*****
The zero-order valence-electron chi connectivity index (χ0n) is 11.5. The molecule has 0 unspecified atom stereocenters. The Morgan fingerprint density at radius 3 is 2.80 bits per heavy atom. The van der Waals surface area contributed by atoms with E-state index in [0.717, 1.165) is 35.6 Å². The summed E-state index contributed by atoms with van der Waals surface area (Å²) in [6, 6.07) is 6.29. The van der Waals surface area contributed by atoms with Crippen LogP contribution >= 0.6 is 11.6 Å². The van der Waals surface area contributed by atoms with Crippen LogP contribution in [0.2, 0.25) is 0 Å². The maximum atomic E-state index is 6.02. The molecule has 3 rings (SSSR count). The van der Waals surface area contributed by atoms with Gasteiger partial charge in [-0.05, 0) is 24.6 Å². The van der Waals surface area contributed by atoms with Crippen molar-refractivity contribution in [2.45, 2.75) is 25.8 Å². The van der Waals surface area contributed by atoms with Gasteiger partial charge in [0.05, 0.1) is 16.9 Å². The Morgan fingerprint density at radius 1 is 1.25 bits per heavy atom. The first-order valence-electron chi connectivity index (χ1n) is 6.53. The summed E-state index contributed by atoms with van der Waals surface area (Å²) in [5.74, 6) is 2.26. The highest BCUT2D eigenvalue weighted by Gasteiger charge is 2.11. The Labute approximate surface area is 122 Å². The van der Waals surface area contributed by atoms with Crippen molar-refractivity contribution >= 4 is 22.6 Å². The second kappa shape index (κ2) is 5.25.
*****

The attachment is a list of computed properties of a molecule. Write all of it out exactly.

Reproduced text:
The zero-order valence-electron chi connectivity index (χ0n) is 11.5. The molecule has 0 unspecified atom stereocenters. The Morgan fingerprint density at radius 3 is 2.80 bits per heavy atom. The van der Waals surface area contributed by atoms with E-state index in [0.717, 1.165) is 35.6 Å². The summed E-state index contributed by atoms with van der Waals surface area (Å²) in [6, 6.07) is 6.29. The van der Waals surface area contributed by atoms with Crippen LogP contribution >= 0.6 is 11.6 Å². The van der Waals surface area contributed by atoms with Crippen LogP contribution in [0.2, 0.25) is 0 Å². The maximum atomic E-state index is 6.02. The molecule has 3 rings (SSSR count). The van der Waals surface area contributed by atoms with Gasteiger partial charge in [-0.05, 0) is 24.6 Å². The van der Waals surface area contributed by atoms with Crippen molar-refractivity contribution in [2.45, 2.75) is 25.8 Å². The van der Waals surface area contributed by atoms with Gasteiger partial charge in [0.05, 0.1) is 16.9 Å². The Morgan fingerprint density at radius 1 is 1.25 bits per heavy atom. The first-order valence-electron chi connectivity index (χ1n) is 6.53. The summed E-state index contributed by atoms with van der Waals surface area (Å²) in [5.74, 6) is 2.26. The highest BCUT2D eigenvalue weighted by Gasteiger charge is 2.11. The Labute approximate surface area is 122 Å². The van der Waals surface area contributed by atoms with Crippen molar-refractivity contribution >= 4 is 22.6 Å². The second kappa shape index (κ2) is 5.25.